An investment property is one which is bought with the intention of making a profit rather than being primarily as a residence. This can include properties bought and then improved to increase their value, or those bought and then rented out to produce an income. There are several factors which affects investment property mortgage rates.
While somebody getting a mortgage for a residential property must show proof of income from employment, an investor must show what income they expect to make from the property. An investor who has secured a reliable tenant paying more in rent than the mortgage repayment amount will likely get a better deal. Somebody buying a property to improve and sell will have a harder time securing a good rate unless they can prove they have the funds to make monthly payments in the meantime.
Not all the factors specific to investment property mortgage rates affect them in the same direction. For example, somebody getting an investment mortgage is more likely to be offered the option of a deal with no downpayments. Somebody taking up such a deal, known as a 100% mortgage, will be more likely to be offered a higher interest rate. However, somebody buying a property to let in a desirable area is more likely to be offered a lower rate as there is a greater chance they will be able to make the scheduled repayments.
There are three main types of investment property mortgage rates: fixed rate, adjustable mortgage rate and balloon mortgage rate. Which is best for the particular investor depends on their circumstances.
A fixed rate mortgage means, as the name suggests, that the interest rate is fixed at the same rate throughout its lifetime, regardless of how the underlying bank rates set by the relevant government body or bank may vary. A key advantage of this is that the monthly repayment amount will be the same throughout the life of the mortgage. Not only does this make things more predictable for the investor, but it means that renting a property out should become more profitable as rents are likely to rise with inflation over the course of the mortgage. The main disadvantage is that investors won’t benefit if bank rates fall after the mortgage begins.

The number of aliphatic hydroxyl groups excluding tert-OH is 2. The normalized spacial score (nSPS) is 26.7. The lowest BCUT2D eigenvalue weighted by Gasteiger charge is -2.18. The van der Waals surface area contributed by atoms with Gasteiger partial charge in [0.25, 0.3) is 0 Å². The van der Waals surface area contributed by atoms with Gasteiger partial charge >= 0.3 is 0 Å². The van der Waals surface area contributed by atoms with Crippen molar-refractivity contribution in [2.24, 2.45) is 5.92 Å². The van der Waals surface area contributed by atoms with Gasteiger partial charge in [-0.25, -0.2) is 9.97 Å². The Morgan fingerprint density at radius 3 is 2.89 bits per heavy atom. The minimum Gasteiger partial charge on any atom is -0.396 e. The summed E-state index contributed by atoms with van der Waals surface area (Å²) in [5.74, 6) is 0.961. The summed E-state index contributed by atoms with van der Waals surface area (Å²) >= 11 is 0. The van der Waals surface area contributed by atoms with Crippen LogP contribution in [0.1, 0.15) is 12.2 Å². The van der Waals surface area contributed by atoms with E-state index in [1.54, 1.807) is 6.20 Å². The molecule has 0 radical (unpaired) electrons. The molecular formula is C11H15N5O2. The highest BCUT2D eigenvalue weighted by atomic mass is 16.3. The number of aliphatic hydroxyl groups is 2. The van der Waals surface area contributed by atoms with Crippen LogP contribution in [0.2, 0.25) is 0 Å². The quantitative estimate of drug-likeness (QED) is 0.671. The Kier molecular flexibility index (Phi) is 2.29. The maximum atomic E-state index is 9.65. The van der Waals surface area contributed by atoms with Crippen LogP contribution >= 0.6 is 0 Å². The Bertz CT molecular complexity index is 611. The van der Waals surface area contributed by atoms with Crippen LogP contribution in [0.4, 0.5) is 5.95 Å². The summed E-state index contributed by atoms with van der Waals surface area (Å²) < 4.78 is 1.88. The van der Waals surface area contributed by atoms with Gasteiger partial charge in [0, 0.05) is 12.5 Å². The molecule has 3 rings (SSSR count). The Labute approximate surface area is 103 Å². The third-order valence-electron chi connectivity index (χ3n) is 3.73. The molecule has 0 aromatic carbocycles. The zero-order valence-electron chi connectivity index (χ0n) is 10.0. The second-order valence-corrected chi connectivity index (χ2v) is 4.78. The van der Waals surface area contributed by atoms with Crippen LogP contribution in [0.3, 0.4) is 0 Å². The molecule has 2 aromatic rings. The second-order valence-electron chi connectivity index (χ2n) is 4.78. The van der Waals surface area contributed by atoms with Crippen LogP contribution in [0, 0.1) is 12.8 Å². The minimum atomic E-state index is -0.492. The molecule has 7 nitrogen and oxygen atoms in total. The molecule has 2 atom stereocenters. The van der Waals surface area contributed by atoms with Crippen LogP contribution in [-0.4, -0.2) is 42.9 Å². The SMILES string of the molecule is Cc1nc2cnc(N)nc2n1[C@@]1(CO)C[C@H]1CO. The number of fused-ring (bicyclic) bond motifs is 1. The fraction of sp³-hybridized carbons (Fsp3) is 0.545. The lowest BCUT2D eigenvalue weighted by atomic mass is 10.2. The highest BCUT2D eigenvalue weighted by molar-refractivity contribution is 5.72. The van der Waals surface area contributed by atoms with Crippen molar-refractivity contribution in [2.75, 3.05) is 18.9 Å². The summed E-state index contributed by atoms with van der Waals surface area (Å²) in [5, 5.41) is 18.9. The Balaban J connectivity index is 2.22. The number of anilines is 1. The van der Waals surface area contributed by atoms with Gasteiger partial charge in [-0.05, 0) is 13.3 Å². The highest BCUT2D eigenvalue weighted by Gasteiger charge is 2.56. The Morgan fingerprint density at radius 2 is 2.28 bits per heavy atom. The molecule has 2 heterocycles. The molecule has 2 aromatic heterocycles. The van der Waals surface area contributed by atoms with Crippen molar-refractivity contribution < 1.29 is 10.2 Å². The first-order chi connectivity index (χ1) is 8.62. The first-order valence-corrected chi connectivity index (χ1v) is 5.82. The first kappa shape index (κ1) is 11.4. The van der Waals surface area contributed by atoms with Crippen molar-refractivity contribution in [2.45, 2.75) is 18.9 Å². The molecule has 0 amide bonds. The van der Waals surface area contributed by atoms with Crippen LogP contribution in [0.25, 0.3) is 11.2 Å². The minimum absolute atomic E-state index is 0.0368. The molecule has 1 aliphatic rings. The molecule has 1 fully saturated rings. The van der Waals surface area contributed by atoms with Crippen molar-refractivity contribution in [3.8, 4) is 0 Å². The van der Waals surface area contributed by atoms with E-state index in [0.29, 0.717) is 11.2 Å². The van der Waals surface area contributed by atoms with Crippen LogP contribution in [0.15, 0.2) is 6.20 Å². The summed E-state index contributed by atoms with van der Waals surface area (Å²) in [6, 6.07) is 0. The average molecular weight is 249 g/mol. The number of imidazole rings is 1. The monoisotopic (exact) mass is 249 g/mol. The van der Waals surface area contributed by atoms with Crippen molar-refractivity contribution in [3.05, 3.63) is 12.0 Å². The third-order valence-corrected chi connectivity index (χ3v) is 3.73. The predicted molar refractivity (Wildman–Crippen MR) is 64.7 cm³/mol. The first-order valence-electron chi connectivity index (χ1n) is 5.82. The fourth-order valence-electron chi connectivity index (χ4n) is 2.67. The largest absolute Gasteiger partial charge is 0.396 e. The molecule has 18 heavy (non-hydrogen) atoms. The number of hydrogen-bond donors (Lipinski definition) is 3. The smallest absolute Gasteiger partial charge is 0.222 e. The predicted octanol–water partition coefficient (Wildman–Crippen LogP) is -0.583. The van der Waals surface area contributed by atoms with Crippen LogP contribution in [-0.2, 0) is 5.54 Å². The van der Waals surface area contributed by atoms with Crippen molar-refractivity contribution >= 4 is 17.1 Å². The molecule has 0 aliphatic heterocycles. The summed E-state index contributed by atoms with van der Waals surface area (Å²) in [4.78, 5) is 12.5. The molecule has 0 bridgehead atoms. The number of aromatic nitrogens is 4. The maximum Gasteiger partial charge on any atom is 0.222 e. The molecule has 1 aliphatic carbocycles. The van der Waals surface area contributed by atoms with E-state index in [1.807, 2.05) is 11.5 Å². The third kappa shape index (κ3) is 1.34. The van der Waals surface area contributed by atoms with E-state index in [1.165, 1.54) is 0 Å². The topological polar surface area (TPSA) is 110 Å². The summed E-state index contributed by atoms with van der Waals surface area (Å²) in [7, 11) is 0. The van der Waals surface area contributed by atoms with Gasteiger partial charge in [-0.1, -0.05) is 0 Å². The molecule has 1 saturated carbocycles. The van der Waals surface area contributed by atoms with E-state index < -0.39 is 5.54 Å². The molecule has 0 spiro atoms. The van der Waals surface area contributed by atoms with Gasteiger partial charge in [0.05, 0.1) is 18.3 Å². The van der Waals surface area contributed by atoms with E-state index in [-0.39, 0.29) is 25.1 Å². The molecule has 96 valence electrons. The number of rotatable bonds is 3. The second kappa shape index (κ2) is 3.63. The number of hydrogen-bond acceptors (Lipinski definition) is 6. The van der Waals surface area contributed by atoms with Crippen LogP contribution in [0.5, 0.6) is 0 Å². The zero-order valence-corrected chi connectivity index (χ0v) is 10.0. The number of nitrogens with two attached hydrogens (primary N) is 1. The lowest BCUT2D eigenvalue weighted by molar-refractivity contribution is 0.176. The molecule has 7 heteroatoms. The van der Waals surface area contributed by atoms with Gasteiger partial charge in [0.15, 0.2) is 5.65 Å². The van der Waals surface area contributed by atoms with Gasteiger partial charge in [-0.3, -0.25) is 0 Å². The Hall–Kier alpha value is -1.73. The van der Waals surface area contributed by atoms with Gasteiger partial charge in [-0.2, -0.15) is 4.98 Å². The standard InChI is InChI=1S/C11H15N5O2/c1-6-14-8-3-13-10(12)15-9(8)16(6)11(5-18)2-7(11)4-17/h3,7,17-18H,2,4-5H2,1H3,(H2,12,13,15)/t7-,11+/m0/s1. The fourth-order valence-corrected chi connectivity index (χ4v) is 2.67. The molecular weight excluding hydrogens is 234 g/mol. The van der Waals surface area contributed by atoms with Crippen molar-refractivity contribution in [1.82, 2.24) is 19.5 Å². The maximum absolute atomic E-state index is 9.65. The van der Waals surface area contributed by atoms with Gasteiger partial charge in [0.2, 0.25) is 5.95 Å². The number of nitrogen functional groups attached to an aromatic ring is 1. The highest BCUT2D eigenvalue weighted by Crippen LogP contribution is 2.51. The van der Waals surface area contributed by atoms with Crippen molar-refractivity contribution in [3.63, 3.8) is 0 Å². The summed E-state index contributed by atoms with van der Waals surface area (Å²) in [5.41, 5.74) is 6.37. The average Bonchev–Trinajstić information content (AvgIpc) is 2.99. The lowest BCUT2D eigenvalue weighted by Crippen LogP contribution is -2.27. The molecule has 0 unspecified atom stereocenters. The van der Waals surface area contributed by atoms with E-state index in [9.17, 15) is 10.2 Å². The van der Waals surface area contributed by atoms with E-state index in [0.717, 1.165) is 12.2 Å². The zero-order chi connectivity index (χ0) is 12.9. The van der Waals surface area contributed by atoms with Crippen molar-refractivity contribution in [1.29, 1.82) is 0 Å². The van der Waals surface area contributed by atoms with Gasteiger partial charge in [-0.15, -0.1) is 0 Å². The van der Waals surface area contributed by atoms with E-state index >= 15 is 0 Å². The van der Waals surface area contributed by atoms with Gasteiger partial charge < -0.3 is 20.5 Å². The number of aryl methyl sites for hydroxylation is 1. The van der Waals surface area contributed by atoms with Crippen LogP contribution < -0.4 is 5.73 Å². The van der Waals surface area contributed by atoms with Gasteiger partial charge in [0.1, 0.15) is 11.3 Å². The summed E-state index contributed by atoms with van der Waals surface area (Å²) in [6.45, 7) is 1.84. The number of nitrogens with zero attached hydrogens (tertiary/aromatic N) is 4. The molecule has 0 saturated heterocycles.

An adjustable mortgage rate means that the rate may be changed at any time by the lender. Clearly this is a more risky option for the investor. Generally the adjustable rate they are offered at the time they take out a mortgage will be a little below any fixed rate on offer at the same time.
This type of rate is most suited to people who are prepared to gamble that throughout the life of the mortgage, the adjustable rate will on average be below the fixed rate on offer at its start. It’s important to check the fine print carefully as there may be restrictions on how low or high an adjustable rate may go, regardless of the underlying bank rates. Adjustable investment property mortgage rates are often best suited to people who intend on selling a property within a few years and are thus less likely to be hit by rates rising.
A balloon mortgage rate is where the monthly repayments are set as if the loan would last for a full term, such as 25 years. However, at the end of a shorter time, often five or seven years, the remaining balance must be repaid. If the investor has sold the property or has made money elsewhere, they may repay the amount in cash. If not, they will negotiate a new loan with the lender based on the current rates available at the time. Such a deal is best suited to investors who are confident that they can cover the monthly payments, for example through rental income, and then sell the property at a profit in time to repay the balance.